ABSTRACT Recent years have seen a great deal of attention given to the reliability of expert evidence admitted in criminal trials. However, almost no attention has been given to the reliability of evidence provided by so-called ‘ad hoc experts’. Indeed, many forensic scientists seem unaware that such a category of witness even exists, much less of the substantial threats they pose to the fairness of our criminal justice system. ‘Ad hoc experts’ are used for a number of evidence types. Here, we concentrate on one type that appears in Australian courts on a weekly basis: interpretation of indistinct covert recordings. The aim is to draw the attention of AJFS readers to serious problems in the handling of this much-used form of evidence, in the hope that the AAFS might develop a position on the issues and support calls for reform of practice.>>   Read more now

What can be done about wrongful convictions?

The difficulty of providing fresh evidence of wrongful conviction that emerges after the trial and associated appeals have been concluded is discussed at this interesting but troubling event hosted by Sydney University:>>   Read more now

An important development from the UK

PostNoteCoverHere’s a new Research Briefing commissioned by the UK Parliament, bringing a welcome note of caution to the use of Forensic Linguistics and Phonetics evidence across a range of disciplines.>>   Read more now

An explosive murder confession – or a dodgy transcription?

17 March 2015

Listen to these two snippets of muttered self-talk, then read on to see how a transcript can prime journalists’ perception.

If you are among the few who have not already heard the media’s interpretation of this audio, you’ll find it useful if you write down what you hear now, before reading on – and if you have a moment, I would love to be told your perception – you can send a message here.>>   Read more now

Christopher Pyne: the c-word or the g-word?

16 May 2014

Social media claims Christopher Pyne dropped the ‘C’ word in parliament on Wednesday, but he says the word was ‘grub’. (SMH)

Huge interest the last day or two here in Oz as to whether Christopher Pyne, a right-wing politician, swore at a fellow politician in parliament.>>   Read more now

What did Oscar Pistorius really say?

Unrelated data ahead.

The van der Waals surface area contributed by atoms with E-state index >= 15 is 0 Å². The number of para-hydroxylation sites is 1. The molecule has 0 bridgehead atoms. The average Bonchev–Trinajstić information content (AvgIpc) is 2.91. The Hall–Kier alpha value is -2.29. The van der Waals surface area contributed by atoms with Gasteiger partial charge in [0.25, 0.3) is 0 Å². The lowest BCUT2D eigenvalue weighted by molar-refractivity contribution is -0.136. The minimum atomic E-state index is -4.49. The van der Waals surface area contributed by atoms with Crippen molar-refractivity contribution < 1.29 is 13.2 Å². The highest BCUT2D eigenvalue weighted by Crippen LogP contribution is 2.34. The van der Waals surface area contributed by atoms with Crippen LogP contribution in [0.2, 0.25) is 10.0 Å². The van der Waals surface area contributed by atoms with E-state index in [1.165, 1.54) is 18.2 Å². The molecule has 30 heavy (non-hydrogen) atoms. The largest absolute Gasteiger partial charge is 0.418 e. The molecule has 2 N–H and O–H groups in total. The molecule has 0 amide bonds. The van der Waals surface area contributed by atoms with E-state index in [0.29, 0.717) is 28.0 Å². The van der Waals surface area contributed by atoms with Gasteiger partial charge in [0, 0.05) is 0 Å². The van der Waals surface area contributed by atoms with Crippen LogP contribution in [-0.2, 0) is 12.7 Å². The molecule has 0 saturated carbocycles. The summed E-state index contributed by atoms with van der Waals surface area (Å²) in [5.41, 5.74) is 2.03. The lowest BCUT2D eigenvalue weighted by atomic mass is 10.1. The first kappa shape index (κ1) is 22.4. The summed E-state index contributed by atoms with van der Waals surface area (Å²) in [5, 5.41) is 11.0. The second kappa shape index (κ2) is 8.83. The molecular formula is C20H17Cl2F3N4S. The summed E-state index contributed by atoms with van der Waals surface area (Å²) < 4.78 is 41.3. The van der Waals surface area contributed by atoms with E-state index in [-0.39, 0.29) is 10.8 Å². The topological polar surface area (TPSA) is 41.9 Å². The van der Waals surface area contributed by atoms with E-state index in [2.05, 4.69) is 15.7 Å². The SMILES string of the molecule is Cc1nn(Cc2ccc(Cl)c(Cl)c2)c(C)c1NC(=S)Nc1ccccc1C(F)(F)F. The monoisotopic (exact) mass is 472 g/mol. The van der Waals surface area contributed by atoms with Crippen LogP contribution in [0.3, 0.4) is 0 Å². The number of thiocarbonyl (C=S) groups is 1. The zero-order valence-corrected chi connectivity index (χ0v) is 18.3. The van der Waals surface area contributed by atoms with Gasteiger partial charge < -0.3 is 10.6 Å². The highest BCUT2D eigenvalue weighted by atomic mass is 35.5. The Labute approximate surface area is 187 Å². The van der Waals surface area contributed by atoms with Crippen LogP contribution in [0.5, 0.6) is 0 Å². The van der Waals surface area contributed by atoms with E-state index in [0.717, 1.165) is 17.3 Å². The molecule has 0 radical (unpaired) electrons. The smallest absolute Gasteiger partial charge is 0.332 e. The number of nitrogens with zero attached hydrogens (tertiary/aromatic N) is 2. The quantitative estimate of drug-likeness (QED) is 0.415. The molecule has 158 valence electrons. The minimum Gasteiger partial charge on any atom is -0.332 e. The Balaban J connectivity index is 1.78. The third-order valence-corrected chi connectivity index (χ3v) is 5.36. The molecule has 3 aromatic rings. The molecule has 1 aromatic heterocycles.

10 April 2014

With so many responding to media invitations to form subjective opinions as to whether Oscar Pistorius’ emotion is genuine, are we missing factual errors in the reporting of what he is actually saying? Could scientific analysis help here?>>   Read more now

George Zimmerman and Trayvon Martin: Judge orders voice testimony to be excluded

23 June 2013

The Zimmerman ruling

A ruling has been handed down on the voice evidence in the Zimmerman case we have been following. Judge Debra S Nelson gave high praise for Prof Peter French’s evidence (in her words, ‘The Court found the testimony of Dr. French to be the most compelling of the witnesses presented.‘). That is an important endorsement for the role of genuine expertise in relevant branches of phonetics in the legal system.>>   Read more now

George Zimmerman and Trayvon Martin: Can the voice evidence identify the speaker?

12 June 2013

An ongoing murder case in Florida, USA is discussing the vexed issue of whether it is possible to identify a speaker from a tiny, barely intelligible ‘grab’ of poor quality audio. One of the issues is the extent to which speaker comparison depends on prior decisions about what is being said (i.e. forensic transcription). The USA is very open about their court proceedings, so we are able to follow along with the debate. In this post you can hear the audio, and then (preferably in that order) read about case and listen to the expert testimony.>>   Read more now

NSW Law Reform Commission recommends continued use of police transcripts

3 April 2013

The New South Wales Law Reform Commission has just released its Report 136 on Jury Directions. Although not explicitly mentioned in its terms of reference, the report takes the opportunity in Section 6.5 (pages 123ff) to reinforce the current practices regarding presentation of hard-to-hear covert recordings. That is rather disappointing in view of the significant problems with this area of the law that have been pointed out by phonetic science.>>   Read more now

The PACT experiments

The PACT experiments represent a more commonplace – and more disturbing – problem with the treatment of forensic transcription than the crisis call experiment. Again they use audio from a real murder trial. If you have read the case study, you’ll recognise this story. Here we go into a bit more detail on the experimental results than in the case study itself.>>   Read more now

The crisis call experiment

Here’s an experiment shows the dangers of leaving the task of evaluating the transcript of a ‘disputed utterance’ to the jury.

The story

Early one morning, a young man returned home from his paper round. About twenty minutes later, he made a crisis call (emergency call) reporting his entire family were lying dead in the house.>>   Read more now

1958 priming experiment

Priming, in relation to speech, is the tendency of the human ear to hear words that have been suggested, either explicitly or by context – even though there may little or no acoustic evidence for those words.>>   Read more now